History is important. I enjoyed studying it at both school and university. Even now I like to read the odd history book. What a privileged life, I know.

There’s no doubt learning history can be personally transformative as we learn from the past and grow taller by honouring those who came before. And, of course, we do well to be attentive to those who have recently been around the block once or twice, and to seek their wisdom. It is true that we should neither disrespect the achievements of the past, or over-state the failings of those who lived their short lives on this same globe as us. But, for all of this, at least one other thing also needs to said - and I think it would happily be affirmed by many of those who went before if they could speak with us today - it is simply this:

We are not slaves to history.

From our individual lives to the grand sweep of things, from our littlest decisions to how we define words in legal assemblies, we are not enslaved to what has gone before, to the way it was done, to the limits of imagination, seeing and understanding that existed in times past. We can be thankful for the best, and, depending on the personal freedom we enjoy, leave the rest. And we can be respectful of those who want to stay put if they truly believe there is nothing better than what they already know and love. But we can also wisely risk something new. Historical consciousness, in fact, depends on it.

It was moving in this last week to stand in prison - in front of bars, thankfully! - and to hear the heartfelt stories of men who wanted to change. The stories and thoughts of men who wanted to make amends to wives and families. Men who wanted the support of something beyond themselves to make sure that - yes, this time - they would make the change they needed. Often they want to get back to country and away from the pressures that they believe cruelled their chances the last time around. There are too many for whom there is a ‘last time around’. It is always humbling to pray with them. One of the female prisoners in the womens’ section said to me that she had really benefited recently from a prisoner through-care programme run by CAALAS, the local Aboriginal legal aid service. This is the ‘Kunga’ or ‘sisters’ programme that my wife, Miriam, helps to manage. This prisoner said she thought the males in prison needed the same opportunity. That they needed a similar programme to heal and prepare for life on the outside. Her voice was strong and clear. It was strong enough to make me pause and think: will we hear voices like hers, and then act in new ways to change our history? Or will we remain happy enough with the failures we seem to repeat, and the stories we tell ourselves to avoid the pain of a history that has led to this point? History isn’t just for the books, it is made by new ideas. Her voice is ringing in my ears.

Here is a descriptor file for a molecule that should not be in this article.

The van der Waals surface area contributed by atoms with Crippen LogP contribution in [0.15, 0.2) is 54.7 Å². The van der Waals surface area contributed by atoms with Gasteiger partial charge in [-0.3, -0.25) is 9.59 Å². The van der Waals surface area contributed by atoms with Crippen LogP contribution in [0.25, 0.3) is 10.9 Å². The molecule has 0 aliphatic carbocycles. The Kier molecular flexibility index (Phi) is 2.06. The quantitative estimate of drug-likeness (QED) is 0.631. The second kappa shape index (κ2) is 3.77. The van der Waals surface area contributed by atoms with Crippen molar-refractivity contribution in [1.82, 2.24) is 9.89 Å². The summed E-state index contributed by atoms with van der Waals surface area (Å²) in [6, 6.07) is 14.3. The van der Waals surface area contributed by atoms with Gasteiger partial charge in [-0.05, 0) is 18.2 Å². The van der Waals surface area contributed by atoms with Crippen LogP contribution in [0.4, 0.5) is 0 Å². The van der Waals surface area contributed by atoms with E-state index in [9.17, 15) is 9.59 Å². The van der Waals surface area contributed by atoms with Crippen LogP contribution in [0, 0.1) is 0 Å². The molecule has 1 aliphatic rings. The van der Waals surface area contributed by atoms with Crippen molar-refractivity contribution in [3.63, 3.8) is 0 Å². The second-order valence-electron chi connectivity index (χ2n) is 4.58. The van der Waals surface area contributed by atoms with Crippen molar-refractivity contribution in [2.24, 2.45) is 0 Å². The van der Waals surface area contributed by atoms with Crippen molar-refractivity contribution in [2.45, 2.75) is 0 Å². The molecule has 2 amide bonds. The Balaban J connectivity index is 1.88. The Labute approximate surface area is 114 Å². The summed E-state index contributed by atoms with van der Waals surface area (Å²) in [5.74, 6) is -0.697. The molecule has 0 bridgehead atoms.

There is a signpost outside our church on the Todd Mall. It points in the direction of many places across the globe. It is a fairly typical tourist object, pointing people to cities around the world and letting them know how many kilometres they are from home. In its’ own way it is probably harmless enough. Its presence, however, has sparked a new thought… One of our congregational members - who is a massive history buff and probably knows as much about the history of Central Australia and the outback as anyone - recently asked the church council to consider making a new signpost that would point to local Aboriginal communities and mark the distance to each one. What a lovely idea! One day soon we hope to see that new signpost pointing the way back home, to ngurra, the beloved homes and lands of our first peoples. For many, home is the country where healing can happen, where the past can be faced, and a future dreamed and lived; it is a space of grace. Of course, even out there, there is difficult history to be dealt with and much pain to be recounted; but it is far better to remain connected than not. Here at the Uniting Church and The Meeting Place we yearn to help our first peoples remain connected to country even as they try and create new and culturally-appropriate futures for themselves within contemporary Australia. While -and whenever - they are in Alice Springs we will try and be there to listen and support them in whatever way we can. That is our commitment.

And this is our other commitment:

We will face our history and be open to the risky paths that open up the future.

As always, thank you for your support.

Steve

You can support our work at The Meeting Place:
BSB 634634 (Uniting Financial Services)
Acc 100 039 619 (Alice Springs Uniting Church)
(In the reference put: ASP 18 plus your initial and surname, so we can track deposits).
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Come along to church this Sunday Aug 27th, and hear Miriam Bevis sharing from this week's reading, Exodus 1:8 - 2:10. Hebrew midwives, Pharoah's daughter, Moses' sister, as well as a crew of other inspiring women await. ... See MoreSee Less

Facts & Figures

  • 2,500 Uniting Church congregations across Australia each week
  • 777 Congregation 2016
  • 3120 Sundays since Church opened
  • 1 Number of persons it takes to bring god into your life.